applying a rural/urban classification to ACS PUMA 1% files

I'm looking for a strategy to describe the urban/rural character of PUMAs in the yearly ACS file. The USDA classification of rurality uses county boundaries and some PUMAs combine counties of different rural characters. I would be interested in any meaningful ways to describe the rurality or population density of a PUMA.   

  • Hi Samara -

    I would take one of two approaches depending on what you mean by the urban/rural character. The USDA classifications are based on commuting patterns are reflect the proximity to large urban areas. The Census Bureau's urban/rural area are based on the rural nature of the immediate environment. A rural area near a large city could be classified as rural using the Census measure and urban using the USDA measure.

    1) Proximity to urban areas: take the USDA's rural-urban commuting area (RUCA) tract-level codes, link them with the 2010 Census tract to 2010 PUMA relationship file and a census tract population file, and calculate a population-weighed RUCA value for the PUMAs. To reduce the 33 RUCA codes to a smaller set of categories, see

    2) Rural nature of the immediate environment: take the Census 2010 P2 table, link it with the 2010 Census tract to 2010 PUMA relationship file, and calculate the percent of the population living in rural and urban areas in the PUMA.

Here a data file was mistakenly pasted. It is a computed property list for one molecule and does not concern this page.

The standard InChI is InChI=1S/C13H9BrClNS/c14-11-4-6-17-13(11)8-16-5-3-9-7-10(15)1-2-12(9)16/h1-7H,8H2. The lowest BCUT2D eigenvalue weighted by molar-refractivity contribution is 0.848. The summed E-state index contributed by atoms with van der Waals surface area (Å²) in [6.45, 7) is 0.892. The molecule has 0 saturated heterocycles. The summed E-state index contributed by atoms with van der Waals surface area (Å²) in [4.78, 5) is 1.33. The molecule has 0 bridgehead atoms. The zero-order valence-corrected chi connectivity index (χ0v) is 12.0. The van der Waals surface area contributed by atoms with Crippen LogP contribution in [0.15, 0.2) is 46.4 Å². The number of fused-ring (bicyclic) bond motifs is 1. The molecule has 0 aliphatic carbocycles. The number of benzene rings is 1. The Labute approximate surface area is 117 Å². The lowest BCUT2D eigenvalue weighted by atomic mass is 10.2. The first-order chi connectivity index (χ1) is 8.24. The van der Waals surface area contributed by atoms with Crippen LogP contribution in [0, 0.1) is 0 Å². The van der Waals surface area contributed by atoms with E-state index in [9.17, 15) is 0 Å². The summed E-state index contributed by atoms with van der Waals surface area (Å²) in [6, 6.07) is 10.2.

The 2010 Census tract to 2010 PUMA relationship file can be found at

    -- Dave Stinchcomb
  • In reply to David Stinchcomb:

    Your advice has been incredibly helpful and very appreciated. I am using the second avenue in which you suggested using census tract rural/urban data to construct a rate of rurality by PUMA. However, I am confused by the tract/PUMA relationship file. When I open the census tract/2010 PUMA crosswalk file, I see that some of the PUMAs include numerous states. I'm not sure that I can paste an image of the table into this message, but I will say that PUMA 00500 (for instance) contains tracts from states 37-41, 47 and 56. This doesn't make sense and resulted in absurd situations, such as one of the PUMAs including millions of observations. Is there a state prefix for the PUMA that I should be using? Some thing else? Thanks so much for your support.
  • Both tracts and PUMAs follow state lines. PUMAs are numbered within states, so you have to look at the state code first, and then the PUMA ID. The same PUMA ID can and does appear in more than one state.